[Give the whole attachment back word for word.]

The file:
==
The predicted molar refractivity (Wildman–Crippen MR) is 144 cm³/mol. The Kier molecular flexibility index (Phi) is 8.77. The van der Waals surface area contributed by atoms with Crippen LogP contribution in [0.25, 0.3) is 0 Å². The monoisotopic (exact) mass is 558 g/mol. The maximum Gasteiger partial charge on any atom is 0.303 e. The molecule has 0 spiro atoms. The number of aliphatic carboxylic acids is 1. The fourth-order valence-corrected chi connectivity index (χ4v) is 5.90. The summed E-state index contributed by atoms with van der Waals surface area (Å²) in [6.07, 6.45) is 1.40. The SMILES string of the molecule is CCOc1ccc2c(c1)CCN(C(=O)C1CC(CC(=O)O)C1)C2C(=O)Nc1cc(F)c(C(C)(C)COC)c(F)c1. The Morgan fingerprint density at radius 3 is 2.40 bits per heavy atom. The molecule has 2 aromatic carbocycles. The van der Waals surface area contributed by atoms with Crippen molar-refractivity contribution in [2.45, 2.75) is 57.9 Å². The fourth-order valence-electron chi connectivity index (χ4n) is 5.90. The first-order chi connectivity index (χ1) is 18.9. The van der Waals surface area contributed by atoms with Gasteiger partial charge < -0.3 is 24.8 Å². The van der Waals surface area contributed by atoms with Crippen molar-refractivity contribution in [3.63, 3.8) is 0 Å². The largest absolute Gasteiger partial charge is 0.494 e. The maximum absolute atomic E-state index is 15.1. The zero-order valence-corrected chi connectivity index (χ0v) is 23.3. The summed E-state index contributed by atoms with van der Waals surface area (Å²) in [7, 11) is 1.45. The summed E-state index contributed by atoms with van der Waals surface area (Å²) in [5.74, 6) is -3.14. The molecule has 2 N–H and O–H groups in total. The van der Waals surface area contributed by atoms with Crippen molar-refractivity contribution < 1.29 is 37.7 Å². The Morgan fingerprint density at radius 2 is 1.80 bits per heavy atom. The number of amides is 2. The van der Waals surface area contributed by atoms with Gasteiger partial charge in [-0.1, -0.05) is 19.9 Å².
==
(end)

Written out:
The predicted molar refractivity (Wildman–Crippen MR) is 144 cm³/mol. The Kier molecular flexibility index (Phi) is 8.77. The van der Waals surface area contributed by atoms with Crippen LogP contribution in [0.25, 0.3) is 0 Å². The monoisotopic (exact) mass is 558 g/mol. The maximum Gasteiger partial charge on any atom is 0.303 e. The molecule has 0 spiro atoms. The number of aliphatic carboxylic acids is 1. The fourth-order valence-corrected chi connectivity index (χ4v) is 5.90. The summed E-state index contributed by atoms with van der Waals surface area (Å²) in [6.07, 6.45) is 1.40. The SMILES string of the molecule is CCOc1ccc2c(c1)CCN(C(=O)C1CC(CC(=O)O)C1)C2C(=O)Nc1cc(F)c(C(C)(C)COC)c(F)c1. The Morgan fingerprint density at radius 3 is 2.40 bits per heavy atom. The molecule has 2 aromatic carbocycles. The van der Waals surface area contributed by atoms with Crippen molar-refractivity contribution in [2.45, 2.75) is 57.9 Å². The fourth-order valence-electron chi connectivity index (χ4n) is 5.90. The first-order chi connectivity index (χ1) is 18.9. The van der Waals surface area contributed by atoms with Gasteiger partial charge < -0.3 is 24.8 Å². The van der Waals surface area contributed by atoms with Crippen molar-refractivity contribution in [3.63, 3.8) is 0 Å². The largest absolute Gasteiger partial charge is 0.494 e. The maximum absolute atomic E-state index is 15.1. The zero-order valence-corrected chi connectivity index (χ0v) is 23.3. The summed E-state index contributed by atoms with van der Waals surface area (Å²) in [7, 11) is 1.45. The summed E-state index contributed by atoms with van der Waals surface area (Å²) in [5.74, 6) is -3.14. The molecule has 2 N–H and O–H groups in total. The van der Waals surface area contributed by atoms with Crippen molar-refractivity contribution < 1.29 is 37.7 Å². The Morgan fingerprint density at radius 2 is 1.80 bits per heavy atom. The number of amides is 2. The van der Waals surface area contributed by atoms with Gasteiger partial charge in [-0.1, -0.05) is 19.9 Å².